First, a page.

Singer/songwriter Andrew Watt weighs in on the great Spotify debate

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Image courtesy of Andrew Watt

You don't have to be Taylor Swift to have passionate feelings about Spotify. In this day and age, almost all musicians' work is directly affected by streaming services -- and the hit is even harder for emerging artists. If anyone understands the ins and outs of the great Spotify debate, it's Andrew Watt. He's held almost every job in the music business (he's a singer, songwriter, producer, and instrumentalist to some of the biggest names in the industry) and knows just how helpful and hurtful Spotify can be for his career. More importantly, he foresees a major roadblock in the future of these online services, or as he notes, "There are a lot of questions that will be raised this year and a lot of answers that will be forced to be given."

After releasing his first solo EP, "Ghost in my Head," Watt saw first-hand how streaming services changed the course of his career. Ever since then, it's been a topic that he's incredibly passionate about. Ahead, we spoke exclusively with Andrew Watt about how Spotify has changed he creates music.

And if you want even more Andrew Watt news, head over to AOL.com at 6 p.m. ET to see more exclusive features, including his incredible relationship with his fans.



How do you think streaming services changed the way that you operate as a musician?
I could talk to you about Spotify for another thirty minutes if I wanted to. As an artist it's a very long conversation. But as a consumer it's one of the best things ever; I use it a lot. Spotify directly affects the sales of my music, so therefore it really makes your eyes open to the fact that if we're not touring, we're not making money. But it also gives me such an easy way into so many people's playlists and discovery of artists. If I'm talking about myself just as an artist, I got added to a playlist on Spotify that got my song over 100,000 streams within a week. That's a lot of people exposed to your music very quickly who wouldn't normally be exposed to your music. It spreads the awareness of an artist in a very viral way.

But Spotify made billions of dollars last year -- where is that money going? Not to the artists. The labels are making crazy deals with the company. There's a lot of questions that will be raised this year and a lot of answers that will be forced to be given.



It's such an ethical blurry line.
It never had to be discussed really before in this way. And an artist like a Taylor Swift can say "I'm not putting my music on Spotify," because she's such a big star already. But as a new artist coming up, you need that platform to spread your music because it's the most used platform. As an artist, I have mixed feelings about what is going on, but I directly see the positive influence of that platform on my fanbase and the spreading of my music, my online presence and engagement too. I love Spotify, I love the people over there, and they're really trying to take their rock department to the next level. And I'm really excited about the work that we're beginning to do together, I just strongly know in my heart that there are questions that artist all over the world, especially ones that have even higher engagement, are asking. You get a million streams you get something hilariously low of a profit. Your mouth would hit the floor.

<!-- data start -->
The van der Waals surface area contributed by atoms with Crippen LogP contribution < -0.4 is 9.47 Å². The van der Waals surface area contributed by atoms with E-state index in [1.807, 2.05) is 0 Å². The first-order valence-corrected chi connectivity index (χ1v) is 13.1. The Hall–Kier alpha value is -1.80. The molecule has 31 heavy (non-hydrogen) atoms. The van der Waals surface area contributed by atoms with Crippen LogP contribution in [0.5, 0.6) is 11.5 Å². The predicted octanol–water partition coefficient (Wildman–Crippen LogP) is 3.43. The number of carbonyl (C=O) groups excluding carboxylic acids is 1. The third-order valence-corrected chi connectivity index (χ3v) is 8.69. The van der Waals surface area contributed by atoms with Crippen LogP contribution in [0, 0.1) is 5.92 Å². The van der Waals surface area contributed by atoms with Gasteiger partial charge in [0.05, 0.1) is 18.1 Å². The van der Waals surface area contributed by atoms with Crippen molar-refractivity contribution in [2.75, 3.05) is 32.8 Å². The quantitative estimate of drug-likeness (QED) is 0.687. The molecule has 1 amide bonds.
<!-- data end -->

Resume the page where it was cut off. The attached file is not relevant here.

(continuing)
But then as a songwriter as well, I'll look at the charts on Spotify and I can see what's trending and going viral in the country. I hear what people are into when I'm writing songs for other artists and trying to craft certain arcs and different song structures. Spotify has become an amazing tool. The people were able to give me crazy inside info to fans who listen to my music, like who else they listen to and what percent are girls or men. They get crazy information! They're like Nielsen SoundScan at this point. They have such insane access to be able to tell you exactly what you're demographic is, more than anyone else. And that is another way Spotify is an amazing tool.

I have this very complex relationship in my mind with Spotify and I have to say, it's way more positive that it could ever be not so positive. That's because I've accepted the time we live in. 90% of people don't buy music, they just don't. They stream it. And the money isn't distributed fairly when you stream it, but I have a feeling that it's going to come to a head soon. It's a topic that I'm very passionate about and think about a lot.



YouShouldKnow is a feature that showcases up-and-coming social stars. To see more of past interviews, click here. And come back at 6 pm EST for more exclusive Andrew Watt, including how he sees the relationship between him and his fans.

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